That Time Vermont U.S. Sen. Bernie Sanders Owed Me Money
Rifling through an old shoe box on the top shelf of my clothes closet while searching for any classified documents I might have stashed away and forgotten about, I came across some old letters from when I worked, albeit briefly, for U.S. Senator Bernie Sanders of Vermont.
When I relocated to Vermont in 1987, Bernie Sanders was the Mayor of Burlington, the Green Mountain State's largest city, though not the capital.
Burlington was a pretty funky town at the time, with great restaurants, clubs, and a lot of arts and culture. Sanders was a cult figure – and with good reason. He was a visionary and breathed new life into the aging Queen City.
As News Director for a local Burlington radio station, I got to cover many of Bernie's press conferences. Some were to discuss local matters, while others dealt almost entirely with U.S. foreign policy.
It's where Bernie perfected his "richest 1%" rhetoric.
Few were surprised when in 1988, Bernie Sanders declared his candidacy for Congress. An Independent, Sanders (37.5 percent) finished second to Republican Peter Smith (41.2 percent). Democrat Paul Poirier, Libertarian Jim Hedbor, Liberty Union Party candidate Peter Diamondstone, and Independent Morris Earle split the rest of the vote.
Two years later, Sanders challenged Smith and won, with 56 percent of the vote to Smith's 36.5 percent. Democrat Delores Sandoval and Liberty Union Party candidate Peter Diamondstone collected less than four percent of the vote between them.
And so it was that Mr. Sanders went to Washington.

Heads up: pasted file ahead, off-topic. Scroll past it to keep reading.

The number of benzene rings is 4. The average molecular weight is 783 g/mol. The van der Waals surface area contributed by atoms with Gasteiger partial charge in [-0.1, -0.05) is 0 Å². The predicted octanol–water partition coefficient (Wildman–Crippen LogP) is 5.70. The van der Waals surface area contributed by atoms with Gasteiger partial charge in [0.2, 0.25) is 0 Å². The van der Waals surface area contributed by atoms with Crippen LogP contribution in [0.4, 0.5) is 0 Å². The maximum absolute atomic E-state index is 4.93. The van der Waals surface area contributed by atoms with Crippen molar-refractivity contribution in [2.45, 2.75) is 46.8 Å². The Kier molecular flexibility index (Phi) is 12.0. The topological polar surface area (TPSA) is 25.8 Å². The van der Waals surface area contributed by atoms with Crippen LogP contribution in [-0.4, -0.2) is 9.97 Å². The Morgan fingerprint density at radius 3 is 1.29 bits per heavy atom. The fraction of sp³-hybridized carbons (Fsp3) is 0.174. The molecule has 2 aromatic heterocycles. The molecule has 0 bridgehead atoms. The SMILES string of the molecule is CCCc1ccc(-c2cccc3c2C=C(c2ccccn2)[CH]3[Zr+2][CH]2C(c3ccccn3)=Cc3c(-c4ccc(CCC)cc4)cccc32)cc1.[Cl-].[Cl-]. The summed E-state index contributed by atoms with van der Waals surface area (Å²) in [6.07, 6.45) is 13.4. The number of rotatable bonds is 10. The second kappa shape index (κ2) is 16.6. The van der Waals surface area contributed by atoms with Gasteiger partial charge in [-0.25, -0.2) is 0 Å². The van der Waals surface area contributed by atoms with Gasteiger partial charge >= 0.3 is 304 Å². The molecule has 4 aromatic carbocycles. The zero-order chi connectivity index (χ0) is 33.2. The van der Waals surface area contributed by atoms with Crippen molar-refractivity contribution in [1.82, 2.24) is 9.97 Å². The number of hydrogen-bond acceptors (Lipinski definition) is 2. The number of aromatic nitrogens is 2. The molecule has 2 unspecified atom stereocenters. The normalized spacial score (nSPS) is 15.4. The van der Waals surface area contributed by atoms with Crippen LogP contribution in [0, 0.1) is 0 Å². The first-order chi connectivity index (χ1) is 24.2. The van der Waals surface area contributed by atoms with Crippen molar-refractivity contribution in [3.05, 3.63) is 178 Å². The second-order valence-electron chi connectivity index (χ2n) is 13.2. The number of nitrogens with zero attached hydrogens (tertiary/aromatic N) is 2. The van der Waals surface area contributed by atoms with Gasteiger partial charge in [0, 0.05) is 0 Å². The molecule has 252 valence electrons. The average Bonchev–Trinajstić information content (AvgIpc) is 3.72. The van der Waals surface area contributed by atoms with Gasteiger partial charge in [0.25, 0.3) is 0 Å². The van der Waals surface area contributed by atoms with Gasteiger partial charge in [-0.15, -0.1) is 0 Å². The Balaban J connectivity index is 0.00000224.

In 2006, Sanders won an open seat in the U.S. Senate and unsuccessfully sought the Democratic presidential nomination in 2016 and 2020.
During the summer of 1988, I was invited to clean out my desk at the radio station. I guess my bad attitude finally got to them. When I returned home that evening, there was a message on my door to contact Mayor Sanders "ASAP."
Sanders was deep in his first campaign for Congress, and his press secretary up and left. Since I was without a gig of my own, I accepted the offer to handle the press for the remainder of the campaign.
Bernie was as tough, driven, motivated, and focused as anyone I have ever met, but he was fair. I imagine that hasn't changed.
Handling press for Bernie meant just that – handling the press – making sure they got the latest statements from Bernie on everything. There were no email or file transfers then, so it also meant crisscrossing the state with reel tapes containing Bernie's last campaign ads for radio stations to air.
It also gave me a chance to learn about and conduct polling.
Bernie and I are on opposite sides of the political spectrum, but I admit the job was challenging, and I learned a lot.
When the campaign ended, not unlike most campaigns, it took a while for campaign workers to get paid.
I took the job to pay the rent and buy food, but when the paychecks weren't coming in and the landlord was leaning on me, I had to lean on Bernie's people to settle up. They did, and all ended well.
I never hung out with Bernie, but I did visit his home for campaign meetings. We were never "buds," and I'm not sure he'd remember me today, but I am grateful for the experience.